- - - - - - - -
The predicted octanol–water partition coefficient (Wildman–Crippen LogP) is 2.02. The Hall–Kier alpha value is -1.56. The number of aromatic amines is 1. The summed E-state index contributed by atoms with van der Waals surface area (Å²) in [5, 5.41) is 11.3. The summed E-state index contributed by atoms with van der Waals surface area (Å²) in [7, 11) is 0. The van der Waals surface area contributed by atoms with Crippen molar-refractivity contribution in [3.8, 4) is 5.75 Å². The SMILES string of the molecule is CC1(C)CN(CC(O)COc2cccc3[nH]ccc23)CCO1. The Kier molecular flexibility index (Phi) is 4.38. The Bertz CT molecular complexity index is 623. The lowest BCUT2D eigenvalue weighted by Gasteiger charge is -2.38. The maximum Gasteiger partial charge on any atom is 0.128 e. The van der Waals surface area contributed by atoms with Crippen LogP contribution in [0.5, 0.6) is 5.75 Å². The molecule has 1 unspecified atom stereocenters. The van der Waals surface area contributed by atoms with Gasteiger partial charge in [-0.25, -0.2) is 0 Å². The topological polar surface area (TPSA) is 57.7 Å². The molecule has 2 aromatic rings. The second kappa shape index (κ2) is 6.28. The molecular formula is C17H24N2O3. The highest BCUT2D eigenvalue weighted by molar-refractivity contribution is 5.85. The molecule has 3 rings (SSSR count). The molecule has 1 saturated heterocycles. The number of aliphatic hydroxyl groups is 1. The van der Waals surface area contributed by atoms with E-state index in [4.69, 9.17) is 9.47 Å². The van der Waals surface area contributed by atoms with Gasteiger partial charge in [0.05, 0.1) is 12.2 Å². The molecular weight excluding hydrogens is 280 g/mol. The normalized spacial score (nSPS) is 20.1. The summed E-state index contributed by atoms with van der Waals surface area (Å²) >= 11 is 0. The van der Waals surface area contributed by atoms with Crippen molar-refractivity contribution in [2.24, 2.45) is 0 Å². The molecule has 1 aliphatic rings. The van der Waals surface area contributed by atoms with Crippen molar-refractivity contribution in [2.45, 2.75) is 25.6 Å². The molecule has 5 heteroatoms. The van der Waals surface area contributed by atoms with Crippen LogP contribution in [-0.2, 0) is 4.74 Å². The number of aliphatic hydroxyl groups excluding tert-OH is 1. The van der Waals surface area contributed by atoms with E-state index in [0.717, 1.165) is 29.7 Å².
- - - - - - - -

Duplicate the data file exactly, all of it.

The predicted octanol–water partition coefficient (Wildman–Crippen LogP) is 2.02. The Hall–Kier alpha value is -1.56. The number of aromatic amines is 1. The summed E-state index contributed by atoms with van der Waals surface area (Å²) in [5, 5.41) is 11.3. The summed E-state index contributed by atoms with van der Waals surface area (Å²) in [7, 11) is 0. The van der Waals surface area contributed by atoms with Crippen molar-refractivity contribution in [3.8, 4) is 5.75 Å². The SMILES string of the molecule is CC1(C)CN(CC(O)COc2cccc3[nH]ccc23)CCO1. The Kier molecular flexibility index (Phi) is 4.38. The Bertz CT molecular complexity index is 623. The lowest BCUT2D eigenvalue weighted by Gasteiger charge is -2.38. The maximum Gasteiger partial charge on any atom is 0.128 e. The van der Waals surface area contributed by atoms with Crippen LogP contribution in [0.5, 0.6) is 5.75 Å². The molecule has 1 unspecified atom stereocenters. The van der Waals surface area contributed by atoms with Gasteiger partial charge in [-0.25, -0.2) is 0 Å². The topological polar surface area (TPSA) is 57.7 Å². The molecule has 2 aromatic rings. The second kappa shape index (κ2) is 6.28. The molecular formula is C17H24N2O3. The highest BCUT2D eigenvalue weighted by molar-refractivity contribution is 5.85. The molecule has 3 rings (SSSR count). The molecule has 1 saturated heterocycles. The number of aliphatic hydroxyl groups is 1. The van der Waals surface area contributed by atoms with E-state index in [4.69, 9.17) is 9.47 Å². The van der Waals surface area contributed by atoms with Gasteiger partial charge in [0.05, 0.1) is 12.2 Å². The molecular weight excluding hydrogens is 280 g/mol. The normalized spacial score (nSPS) is 20.1. The summed E-state index contributed by atoms with van der Waals surface area (Å²) >= 11 is 0. The van der Waals surface area contributed by atoms with Crippen molar-refractivity contribution in [2.24, 2.45) is 0 Å². The molecule has 1 aliphatic rings. The van der Waals surface area contributed by atoms with Crippen molar-refractivity contribution in [2.45, 2.75) is 25.6 Å². The molecule has 5 heteroatoms. The van der Waals surface area contributed by atoms with Crippen LogP contribution in [-0.2, 0) is 4.74 Å². The number of aliphatic hydroxyl groups excluding tert-OH is 1. The van der Waals surface area contributed by atoms with E-state index in [0.717, 1.165) is 29.7 Å².